Quantcast
Connect with us

Physicians ask Columbia University to fire TV’s ‘Dr. Oz’ from top position at surgery school

Published

on

A group of physicians and medical experts is asking Columbia University to remove Mehmet Oz — better known on television as “Dr. Oz” — from a top position at the university’s College of Physicians and Surgeons, Gizmodo reported.

“Dr. Oz has repeatedly shown disdain for science and for evidence-based medicine, as well as baseless and relentless opposition to the genetic engineering of food crops,” the group stated in a letter to Columbia medical school dean Lee Goldman. “Worst of all, he has manifested an egregious lack of integrity by promoting quack treatments and cures in the interest of personal financial gain.”

Oz is currently a professor of surgery and the college’s vice-chair. The letter was coordinated by physician Henry I. Miller, currently a Robert Wesson Fellow in scientific philosophy and public policy at Stanford University, and is also signed by officials at the University of North Carolina-Chapel Hill, the University of California-San Diego and the American Council on Science and Health, among others.

The letter is the latest round of criticism by Miller toward Oz. Earlier this month, Miller and Kavin Senapathy blasted him in an op-ed piece for Slate, accusing him of fear-mongering against genetically-modified food even after it meets federal safety standards.

“Nationwide polls suggested that up to 80 percent of Americans want labels on foods that contain DNA — although, presumably, few of them realize that that would encompass virtually everything in their diets except highly refined foods such as oil, sugar, and salt,” Miller and Senapathy wrote. “These exercises prove only that people know little about the chemistry and biology of what they eat. (Or about their own bodies, for that matter—they, too, are composed of chemicals, including DNA.)”

Senapathy, who works for an unidentified genomics company, said in a separate column for Skepchick that the success of that piece led Miller to put together the group letter asking Columbia to fire Oz.

ADVERTISEMENT

“Whatever the nature of his pathology, members of the public are being misled and endangered, which makes Dr. Oz’s presence on the faculty of a prestigious medical institution unacceptable,” the letter stated.

This past January, one of Oz’s guests agreed to pay $9 million as part of a settlement for selling bogus weight-loss products. And British researchers determined last year that 54 percent of the claims made on his show were either contradicted or unsupported by available evidence.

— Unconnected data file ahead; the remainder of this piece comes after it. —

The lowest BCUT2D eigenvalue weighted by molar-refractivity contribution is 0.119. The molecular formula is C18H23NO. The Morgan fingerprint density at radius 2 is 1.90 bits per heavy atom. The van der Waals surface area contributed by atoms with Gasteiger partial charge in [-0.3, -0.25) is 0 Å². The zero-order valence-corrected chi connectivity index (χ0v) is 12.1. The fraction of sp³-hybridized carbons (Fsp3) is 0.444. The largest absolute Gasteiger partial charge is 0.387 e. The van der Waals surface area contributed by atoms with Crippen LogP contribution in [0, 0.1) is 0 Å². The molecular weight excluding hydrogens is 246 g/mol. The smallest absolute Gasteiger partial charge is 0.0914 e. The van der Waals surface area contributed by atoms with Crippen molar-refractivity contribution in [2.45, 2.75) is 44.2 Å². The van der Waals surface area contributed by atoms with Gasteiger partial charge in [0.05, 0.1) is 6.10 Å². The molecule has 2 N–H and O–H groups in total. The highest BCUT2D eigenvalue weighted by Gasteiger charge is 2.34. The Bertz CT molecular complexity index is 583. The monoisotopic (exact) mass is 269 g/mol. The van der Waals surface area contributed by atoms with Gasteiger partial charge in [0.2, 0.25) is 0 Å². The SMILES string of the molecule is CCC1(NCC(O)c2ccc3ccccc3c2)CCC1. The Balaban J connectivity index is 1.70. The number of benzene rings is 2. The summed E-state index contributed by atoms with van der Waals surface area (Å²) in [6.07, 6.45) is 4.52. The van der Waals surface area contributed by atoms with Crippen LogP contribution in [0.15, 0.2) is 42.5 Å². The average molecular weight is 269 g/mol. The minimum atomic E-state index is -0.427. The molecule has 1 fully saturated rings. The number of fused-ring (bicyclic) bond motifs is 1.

Report typos and corrections to [email protected].
READ COMMENTS - JOIN THE DISCUSSION
Continue Reading

Breaking Banner

Texas Republican denies trying to cleanse internet of references to the time she allegedly kidnapped a puppy

Published

on

The legal counsel for the Bexar County Republican Party in Texas is denying attempting to force Google to hide articles from her past.

"Google has received six requests to remove links to newspaper columns about Lynette Boggs-Perez, a recently elected Judson ISD trustee whose political career in Nevada was dogged by scandal before she moved to Texas," the San Antonio Express News reported, via Reason.

Continue Reading

Breaking Banner

Trump’s fans think he’s a macho he-man — he’s really a moral weakling who preys on women and kids

Published

on

Donald Trump's fans are obsessed with the idea that their hero is the pinnacle of manliness, here to restore the supposed greatness of American masculinity after its alleged assault at the hands of feminism and "political correctness." His fans paint semi-erotic art portraying Trump as handsome and virile, either with a couple of dozen pounds shaved off his waistline or as an over-muscular he-man. They are so sure that Trump radiates a vibrant masculinity that Trump fanboy and convicted criminal Dinesh D'Souza recently posted a picture of Trump sitting next to Canadian Prime Minister Justin Trudeau with the caption, "Masculinity in the twenty first century: which one is YOU?" The implicit assumption was that the orange-tinted primate, hunched over in a poorly-fitted suit was obviously more of a studly macho man than the suave young Canadian.

Continue Reading
 

Breaking Banner

Questions swirl over Jared Kushner and Ivanka Trump’s relationship with billionaire landlord

Published

on

A new report draws attention to a controversial mine in Minnesota, raising questions as to whether a potential conflict of interest could have paved the way for its construction.

A conglomerate owned by Chilean billionaire Andrónico Luksic purchased a $5.5 million house in Washington shortly before President Donald Trump assumed office, according to the New York Times. The home was then rented to Jared Kushner and Ivanka Trump, respectively the new president's son-in-law and daughter, raising questions about whether a potential conflict of interest arose for the new administration in regards to policy pertaining to Antofagasta, the conglomerate controlled by Luksic.

Continue Reading
 
 

Copyright © 2019 Raw Story Media, Inc. PO Box 21050, Washington, D.C. 20009 | Masthead | Privacy Policy | For corrections or concerns, please email [email protected]

 ENOUGH IS ENOUGH 

Trump endorses killing journalists, like Washington Post columnist Jamal Khashoggi. Online ad networks are now targeting sites that cover acts of violence against dissidents, LGBTQ people and people of color.

Learn how you can help.
close-link